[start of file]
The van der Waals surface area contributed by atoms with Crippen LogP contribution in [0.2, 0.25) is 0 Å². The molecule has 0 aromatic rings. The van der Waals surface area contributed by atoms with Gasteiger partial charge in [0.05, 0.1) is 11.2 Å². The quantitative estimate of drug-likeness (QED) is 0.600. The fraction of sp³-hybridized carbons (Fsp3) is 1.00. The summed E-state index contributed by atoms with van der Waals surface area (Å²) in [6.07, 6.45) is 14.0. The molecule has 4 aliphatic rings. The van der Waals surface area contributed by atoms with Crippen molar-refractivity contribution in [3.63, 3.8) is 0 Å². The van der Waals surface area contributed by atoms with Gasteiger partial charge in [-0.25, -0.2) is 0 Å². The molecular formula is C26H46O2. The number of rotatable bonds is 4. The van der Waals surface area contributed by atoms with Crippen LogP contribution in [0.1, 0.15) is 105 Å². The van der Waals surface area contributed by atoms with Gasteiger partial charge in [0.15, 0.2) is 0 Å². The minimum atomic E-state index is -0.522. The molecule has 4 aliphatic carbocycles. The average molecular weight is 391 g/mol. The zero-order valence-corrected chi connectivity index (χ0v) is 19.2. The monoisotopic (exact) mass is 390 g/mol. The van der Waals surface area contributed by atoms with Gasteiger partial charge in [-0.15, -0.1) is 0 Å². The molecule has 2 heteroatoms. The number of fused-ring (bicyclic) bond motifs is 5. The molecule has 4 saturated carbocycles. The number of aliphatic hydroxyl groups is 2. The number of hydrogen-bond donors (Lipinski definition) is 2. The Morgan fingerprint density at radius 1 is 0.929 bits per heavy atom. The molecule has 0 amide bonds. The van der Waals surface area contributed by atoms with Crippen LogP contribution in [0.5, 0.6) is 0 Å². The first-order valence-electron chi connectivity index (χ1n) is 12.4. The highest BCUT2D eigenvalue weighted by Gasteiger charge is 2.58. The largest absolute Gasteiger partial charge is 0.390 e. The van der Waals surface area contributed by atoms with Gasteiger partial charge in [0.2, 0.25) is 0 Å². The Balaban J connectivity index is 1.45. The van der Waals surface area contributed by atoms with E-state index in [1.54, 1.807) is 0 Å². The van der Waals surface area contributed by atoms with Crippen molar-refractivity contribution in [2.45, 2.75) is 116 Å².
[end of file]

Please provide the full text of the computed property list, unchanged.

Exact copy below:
The van der Waals surface area contributed by atoms with Crippen LogP contribution in [0.2, 0.25) is 0 Å². The molecule has 0 aromatic rings. The van der Waals surface area contributed by atoms with Gasteiger partial charge in [0.05, 0.1) is 11.2 Å². The quantitative estimate of drug-likeness (QED) is 0.600. The fraction of sp³-hybridized carbons (Fsp3) is 1.00. The summed E-state index contributed by atoms with van der Waals surface area (Å²) in [6.07, 6.45) is 14.0. The molecule has 4 aliphatic rings. The van der Waals surface area contributed by atoms with Crippen molar-refractivity contribution in [3.63, 3.8) is 0 Å². The van der Waals surface area contributed by atoms with Gasteiger partial charge in [-0.25, -0.2) is 0 Å². The molecular formula is C26H46O2. The number of rotatable bonds is 4. The van der Waals surface area contributed by atoms with Crippen LogP contribution in [0.1, 0.15) is 105 Å². The van der Waals surface area contributed by atoms with Gasteiger partial charge in [0.15, 0.2) is 0 Å². The minimum atomic E-state index is -0.522. The molecule has 4 aliphatic carbocycles. The average molecular weight is 391 g/mol. The zero-order valence-corrected chi connectivity index (χ0v) is 19.2. The monoisotopic (exact) mass is 390 g/mol. The van der Waals surface area contributed by atoms with Gasteiger partial charge in [-0.15, -0.1) is 0 Å². The molecule has 2 heteroatoms. The number of fused-ring (bicyclic) bond motifs is 5. The molecule has 4 saturated carbocycles. The number of aliphatic hydroxyl groups is 2. The number of hydrogen-bond donors (Lipinski definition) is 2. The Morgan fingerprint density at radius 1 is 0.929 bits per heavy atom. The molecule has 0 amide bonds. The van der Waals surface area contributed by atoms with Crippen LogP contribution in [0.5, 0.6) is 0 Å². The first-order valence-electron chi connectivity index (χ1n) is 12.4. The highest BCUT2D eigenvalue weighted by Gasteiger charge is 2.58. The largest absolute Gasteiger partial charge is 0.390 e. The van der Waals surface area contributed by atoms with Gasteiger partial charge in [0.2, 0.25) is 0 Å². The Balaban J connectivity index is 1.45. The van der Waals surface area contributed by atoms with E-state index in [1.54, 1.807) is 0 Å². The van der Waals surface area contributed by atoms with Crippen molar-refractivity contribution in [2.45, 2.75) is 116 Å².